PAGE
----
From the Files of the Kosciusko County Historical Society
Editor’s note: This is a retrospective article that runs a few times a month on InkFreeNews.
June 10, 1969 — An investigation into social studies teaching techniques in both junior and senior high schools is expected to be launched soon by members of the Warsaw Community School Board, president H. Dale Tucker announced today.
“Trustees over the past several years have been recipients of too many complaints by parents that certain teachers in history and applied economy and such allied courses have been wrongly indoctrinating pupils in governmental philosophies which directly oppose the principles upon which this nation was founded,” Tucker added.
“Our board plans to take immediate action in looking into such complaints and I intend to form an investigating committee from board members to root out the facts,” Tucker said
June 7, 1969 — “Mary Jane” is not a girl. It is an ephemism for marijuana, the drug most commonly sold and smoked by Kosciusko County teenagers and college students. It is not only imported, but grown here and therefore has attracted an undesirable element from outside the county that has compounded the problem.
Marijuana comes from Indian hemp. Years ago it was grown commercially in Kosciusko County and the remnants linger in a weaker variety than the Mexican cannabis — which is preferred by confirmed “pot” users.
Sheriff David Andrews and state police arrested some 20 “outsiders” last summer who came into this county to harvest the drug. At the same time attention was being diverted to these outsiders, a local ring had started using first the Kosciusko County variety, then the stronger Mexican “grass,” graduating to LSD.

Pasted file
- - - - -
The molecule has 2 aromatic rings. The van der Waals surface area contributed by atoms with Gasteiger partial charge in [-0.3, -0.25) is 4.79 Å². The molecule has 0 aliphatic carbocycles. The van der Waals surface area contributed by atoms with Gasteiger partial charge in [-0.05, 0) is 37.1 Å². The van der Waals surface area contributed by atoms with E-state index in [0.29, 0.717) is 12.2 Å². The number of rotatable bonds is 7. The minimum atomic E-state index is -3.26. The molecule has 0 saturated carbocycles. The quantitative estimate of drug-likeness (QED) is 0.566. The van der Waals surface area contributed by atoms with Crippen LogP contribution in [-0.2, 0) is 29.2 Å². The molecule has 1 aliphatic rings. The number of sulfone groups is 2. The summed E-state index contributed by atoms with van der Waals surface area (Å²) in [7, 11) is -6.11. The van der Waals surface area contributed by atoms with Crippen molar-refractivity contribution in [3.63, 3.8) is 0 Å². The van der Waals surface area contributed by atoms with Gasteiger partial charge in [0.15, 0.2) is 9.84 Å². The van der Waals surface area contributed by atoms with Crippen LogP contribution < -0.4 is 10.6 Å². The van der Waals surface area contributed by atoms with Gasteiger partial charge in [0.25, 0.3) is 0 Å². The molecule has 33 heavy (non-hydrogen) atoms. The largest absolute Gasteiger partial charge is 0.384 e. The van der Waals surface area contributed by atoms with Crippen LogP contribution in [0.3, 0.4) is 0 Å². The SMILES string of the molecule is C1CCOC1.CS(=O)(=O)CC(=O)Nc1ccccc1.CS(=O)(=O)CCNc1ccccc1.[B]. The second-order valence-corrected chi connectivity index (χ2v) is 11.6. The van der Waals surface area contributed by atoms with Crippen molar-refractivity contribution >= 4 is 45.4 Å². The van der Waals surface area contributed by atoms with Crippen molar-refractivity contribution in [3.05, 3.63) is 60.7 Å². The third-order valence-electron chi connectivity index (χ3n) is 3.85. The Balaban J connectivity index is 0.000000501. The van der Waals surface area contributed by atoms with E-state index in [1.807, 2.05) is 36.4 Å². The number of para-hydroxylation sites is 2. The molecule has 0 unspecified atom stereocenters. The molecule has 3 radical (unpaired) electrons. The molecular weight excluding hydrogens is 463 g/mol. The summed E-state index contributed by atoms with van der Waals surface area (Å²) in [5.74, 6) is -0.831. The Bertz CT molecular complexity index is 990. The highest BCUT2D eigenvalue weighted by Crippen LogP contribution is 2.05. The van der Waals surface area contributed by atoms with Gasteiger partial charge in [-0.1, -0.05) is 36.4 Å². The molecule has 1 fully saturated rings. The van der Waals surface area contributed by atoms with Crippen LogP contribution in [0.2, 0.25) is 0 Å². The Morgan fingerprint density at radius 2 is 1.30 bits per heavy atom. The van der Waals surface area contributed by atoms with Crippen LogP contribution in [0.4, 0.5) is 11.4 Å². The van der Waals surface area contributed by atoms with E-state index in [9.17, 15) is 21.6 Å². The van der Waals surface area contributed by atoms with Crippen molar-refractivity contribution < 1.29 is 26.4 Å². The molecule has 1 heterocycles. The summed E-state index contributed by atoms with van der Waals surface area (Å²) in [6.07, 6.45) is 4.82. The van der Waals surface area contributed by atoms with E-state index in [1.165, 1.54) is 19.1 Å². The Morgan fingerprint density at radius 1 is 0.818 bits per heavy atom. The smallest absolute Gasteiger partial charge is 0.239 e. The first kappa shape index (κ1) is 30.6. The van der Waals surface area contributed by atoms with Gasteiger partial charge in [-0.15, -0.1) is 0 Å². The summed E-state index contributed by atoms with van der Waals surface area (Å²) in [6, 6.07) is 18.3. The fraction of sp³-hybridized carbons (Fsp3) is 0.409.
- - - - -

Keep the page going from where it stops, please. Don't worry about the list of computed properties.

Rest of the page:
June 10, 1965 — A two-day excursion down memory lane will come alive in Atwood Saturday and Sunday when residents celebrate their town’s centennial.
The general chairman for the affair is Maurice McDaniel. However, he couldn’t complete all the vast preparations himself and gives full credit to his committee chairmen.
As the books relate, Atwood was laid out on Sept. 29, 1857, by Harvey Hunt and Mrs. Agnes Teegarden, who were the proprietors. The town’s first name was Mount Ruska, which it retained until Dec. 11, 1865, when a petition signed by the citizens changed the name to Atwood.
1844 — Numbering among Warsaw’s early pioneer families, who down through the years have contributed much to the growth of the community, is the Funk family, who settled here in 1844.
From this family came William B. Funk, the father of Elmer B. Funk, veteran Warsaw banker and executive vice president of the Lake City Bank, in 1854.
– Compiled by InkFreeNews reporter Lasca Randels